- The Washington Times - Tuesday, February 10, 2015

Rep. Peter T. King’s series of hearings on the threat of homegrown Islamic terrorists in 2011 had Democratic lawmakers and Muslim-American groups screaming “witch hunt” and “Islamophobia,” but the rising body count in attacks by radicalized Muslims who turn on their own countrymen has all but silenced the critics as a House committee takes up the issue again Wednesday.

“Quite honestly, I’ve been vindicated,” Mr. King said Tuesday. “Everything that I said at those hearings has been proven right.”

Mr. King made homegrown terrorism among Muslims a special focus when he took over as chairman of the Committee on Homeland Security in 2011 as part of the GOP’s new majority in the House. His hearings specifically questioned whether Muslim-Americans were doing enough to combat radicalization, sparking a feverish debate over whether he was targeting Muslims in particular.

A coalition of 51 civil activists groups, including civil liberties and Muslim-American organizations, petitioned the committee to cancel the hearings, which were also opposed by most of the committee’s Democratic members.

But in the years since, bloodshed from the Boston Marathon bombing to the approximately 150 Americans who have tired to join the terrorist Islamic State in Iraq and Syria have boosted Mr. King’s case that the phenomena of homegrown jihadis is serious.

“I think people realize now that this is a real threat. It is not something we make up,” Mr. King told The Washington Times in an interview in his congressional office. “And while the overwhelming majority of Muslims are good people, the fact is that there are a significant number in this country that do support terrorism, and not enough of the leaders cooperate with law enforcement.”

Mr. King has since reached his term limit as committee chairman and turned his gavel over to Rep. Michael T. McCaul, a Texas Republican who called Wednesday’s hearing “Countering Violent Islamist Extremism: The Urgent Threat of Foreign Fighters and Homegrown Terror.”

“We’ve already seen returning fighters conduct attacks in places like Paris and Belgium, and I want to make sure we are doing everything possible to keep that terror from reaching our shores,” Mr. McCaul said. “This hearing will help my committee continue its investigation into this issue and into the threat from homegrown violent extremism.”

His committee staff compiled from public sources a list of 18 U.S. citizens or residents who joined or attempted to join the Islamic State group, and 18 others who tried to or succeeded in joining other violent Islamic groups. The list includes three Chicago teens and three Denver teens who were radicalized and recruited online and were arrested after attempting to travel to Syria to join Islamic State fighters. It also includes Douglas McAuthur McCain, 33, a Californian who died in August while fighting with the Islamic State group near Aleppo, according to The Associated Press.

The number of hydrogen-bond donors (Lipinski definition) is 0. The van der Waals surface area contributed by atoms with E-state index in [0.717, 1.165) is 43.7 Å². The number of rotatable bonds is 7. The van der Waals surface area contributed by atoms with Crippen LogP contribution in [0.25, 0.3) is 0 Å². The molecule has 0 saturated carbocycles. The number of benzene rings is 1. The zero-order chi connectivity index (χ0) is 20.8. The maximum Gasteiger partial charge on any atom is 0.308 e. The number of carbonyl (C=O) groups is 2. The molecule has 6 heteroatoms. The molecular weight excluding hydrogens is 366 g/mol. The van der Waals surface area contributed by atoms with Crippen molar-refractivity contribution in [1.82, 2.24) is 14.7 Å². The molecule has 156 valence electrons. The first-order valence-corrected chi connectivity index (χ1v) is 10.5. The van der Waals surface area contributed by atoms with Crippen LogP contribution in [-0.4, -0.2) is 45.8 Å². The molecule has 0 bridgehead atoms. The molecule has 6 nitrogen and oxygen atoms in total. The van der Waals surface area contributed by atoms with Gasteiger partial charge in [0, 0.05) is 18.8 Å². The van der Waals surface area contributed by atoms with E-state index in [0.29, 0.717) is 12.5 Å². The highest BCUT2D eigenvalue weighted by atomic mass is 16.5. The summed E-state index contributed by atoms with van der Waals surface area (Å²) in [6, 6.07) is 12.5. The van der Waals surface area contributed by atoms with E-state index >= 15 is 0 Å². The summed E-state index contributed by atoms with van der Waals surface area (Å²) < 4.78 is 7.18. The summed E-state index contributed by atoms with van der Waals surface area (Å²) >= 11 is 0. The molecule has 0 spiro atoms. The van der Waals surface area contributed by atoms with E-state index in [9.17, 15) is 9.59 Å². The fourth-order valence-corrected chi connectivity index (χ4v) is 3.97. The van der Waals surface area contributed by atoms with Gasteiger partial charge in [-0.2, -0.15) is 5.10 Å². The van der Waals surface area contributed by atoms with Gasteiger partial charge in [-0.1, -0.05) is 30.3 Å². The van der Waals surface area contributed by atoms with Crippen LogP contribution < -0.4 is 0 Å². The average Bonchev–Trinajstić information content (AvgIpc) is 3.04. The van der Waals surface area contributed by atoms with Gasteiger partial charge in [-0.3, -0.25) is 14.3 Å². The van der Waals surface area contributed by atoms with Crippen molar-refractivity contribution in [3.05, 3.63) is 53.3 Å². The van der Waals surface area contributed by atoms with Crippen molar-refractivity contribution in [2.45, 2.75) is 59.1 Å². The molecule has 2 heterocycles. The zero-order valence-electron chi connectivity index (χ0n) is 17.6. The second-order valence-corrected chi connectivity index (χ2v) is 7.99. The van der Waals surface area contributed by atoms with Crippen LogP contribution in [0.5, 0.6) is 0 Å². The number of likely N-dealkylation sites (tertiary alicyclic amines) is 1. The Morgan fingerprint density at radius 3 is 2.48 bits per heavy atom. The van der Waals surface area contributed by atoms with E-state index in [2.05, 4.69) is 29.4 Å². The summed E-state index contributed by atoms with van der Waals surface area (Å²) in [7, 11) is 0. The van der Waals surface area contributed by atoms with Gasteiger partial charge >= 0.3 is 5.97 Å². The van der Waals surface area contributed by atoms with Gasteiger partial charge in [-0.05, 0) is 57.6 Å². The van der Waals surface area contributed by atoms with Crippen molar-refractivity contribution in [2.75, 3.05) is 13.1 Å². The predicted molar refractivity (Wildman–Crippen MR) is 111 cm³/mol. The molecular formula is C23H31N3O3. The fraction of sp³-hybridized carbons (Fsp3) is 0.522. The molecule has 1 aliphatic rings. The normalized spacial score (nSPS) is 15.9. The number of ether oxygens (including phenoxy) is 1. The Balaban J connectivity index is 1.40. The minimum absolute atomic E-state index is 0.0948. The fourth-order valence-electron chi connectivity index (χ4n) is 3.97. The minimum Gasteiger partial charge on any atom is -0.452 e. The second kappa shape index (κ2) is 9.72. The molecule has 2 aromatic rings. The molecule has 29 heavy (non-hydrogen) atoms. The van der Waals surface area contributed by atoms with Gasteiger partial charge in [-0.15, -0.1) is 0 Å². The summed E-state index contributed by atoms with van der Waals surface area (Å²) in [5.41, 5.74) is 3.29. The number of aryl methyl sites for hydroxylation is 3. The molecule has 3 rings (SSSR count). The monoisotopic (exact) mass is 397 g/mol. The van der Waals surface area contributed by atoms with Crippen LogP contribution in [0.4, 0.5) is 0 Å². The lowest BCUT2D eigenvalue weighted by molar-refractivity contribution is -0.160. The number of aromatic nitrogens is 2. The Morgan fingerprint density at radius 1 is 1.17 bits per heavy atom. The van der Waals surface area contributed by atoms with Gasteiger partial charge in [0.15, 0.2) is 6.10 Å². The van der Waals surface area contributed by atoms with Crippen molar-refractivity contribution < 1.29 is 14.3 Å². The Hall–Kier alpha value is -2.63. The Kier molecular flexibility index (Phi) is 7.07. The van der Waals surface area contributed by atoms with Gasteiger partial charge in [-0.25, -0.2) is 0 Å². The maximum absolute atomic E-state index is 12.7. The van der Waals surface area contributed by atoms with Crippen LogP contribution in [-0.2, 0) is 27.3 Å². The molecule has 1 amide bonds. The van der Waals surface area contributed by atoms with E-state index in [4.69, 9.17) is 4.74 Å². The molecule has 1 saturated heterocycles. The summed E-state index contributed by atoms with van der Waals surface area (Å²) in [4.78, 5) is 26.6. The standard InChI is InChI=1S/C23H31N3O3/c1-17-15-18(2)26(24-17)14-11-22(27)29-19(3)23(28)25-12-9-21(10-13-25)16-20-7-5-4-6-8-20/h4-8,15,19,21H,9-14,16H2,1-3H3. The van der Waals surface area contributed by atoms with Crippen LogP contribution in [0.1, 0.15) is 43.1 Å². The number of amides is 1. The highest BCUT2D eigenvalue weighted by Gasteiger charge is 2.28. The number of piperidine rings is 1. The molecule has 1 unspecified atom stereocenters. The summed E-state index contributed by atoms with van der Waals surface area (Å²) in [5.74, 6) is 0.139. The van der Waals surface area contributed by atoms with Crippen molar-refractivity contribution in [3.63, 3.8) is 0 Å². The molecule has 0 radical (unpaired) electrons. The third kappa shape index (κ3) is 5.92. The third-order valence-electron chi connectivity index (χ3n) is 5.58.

Intelligence agencies will tell the committee that as many as 150 Americans have tried, and some have succeeded, in reaching the Syrian war zone, according to prepared testimony.

Some of the American jihadis were arrested en route, some died in the area, and a small number are still fighting with the extremists.

The committee did not report any objections to holding the hearings.

“To date Chairman McCaul’s approach has been much more balanced than Rep. King’s stigmatizing of the entire American Muslim community,” said Corey Saylor, spokesman for the Council on American Islamic Relations, or CAIR, which led opposition to the King hearings.

Rep. Bennie G. Thompson, Mississippi Democrat and ranking member on the committee, said the subject matter was different from the 2011 hearings because it deals with Americans traveling overseas to join the Islamic State, which is known by the acronyms ISIS or ISIL.

Mr. Thompson was an outspoken detractor of Mr. King’s hearings on homegrown threats.

“The prevalence of both organized terrorist groups and radicalized individuals increases the challenges for governance and stability here at home and throughout the international community,” Mr. Thompson said. “As the terrorist threat evolves, Congress must ensure that the programs to prevent terrorist travel have proper oversight and the necessary information sharing agreements with our international partners are in place.”

Mr. King insisted the subject matter was identical. He said his critics were looking for differences between his hearings and Mr. McCaul’s to avoid admitting events had proved them wrong.

“The fact that a person would leave here and go overseas to fight with ISIS means that these were radical Muslims living in this country. The fact that you would have that significant a number willing to leave the U.S. to go to Syria to fight shows that these were people living amongst us who wanted to fight on behalf of radical Islam,” he said. “So that proves the point that I was making then. It just proves it in a different way.”

The issue of radicalized American Muslims may no longer be taboo on Capitol Hill, but how to address the threat brewing inside Islam continues to vex the White House, which refuses to identify the terrorist movement as Islamic.

In his speech at the National Prayer Breakfast last week, President Obama equated modern terrorist atrocities to acts by Christians in the past.

“And lest we get on our high horse and think this is unique to some other place, remember that during the Crusades and the Inquisition, people committed terrible deeds in the name of Christ,” he said, adding that “slavery and Jim Crow all too often was justified in the name of Christ.”

• S.A. Miller can be reached at smiller@washingtontimes.com.

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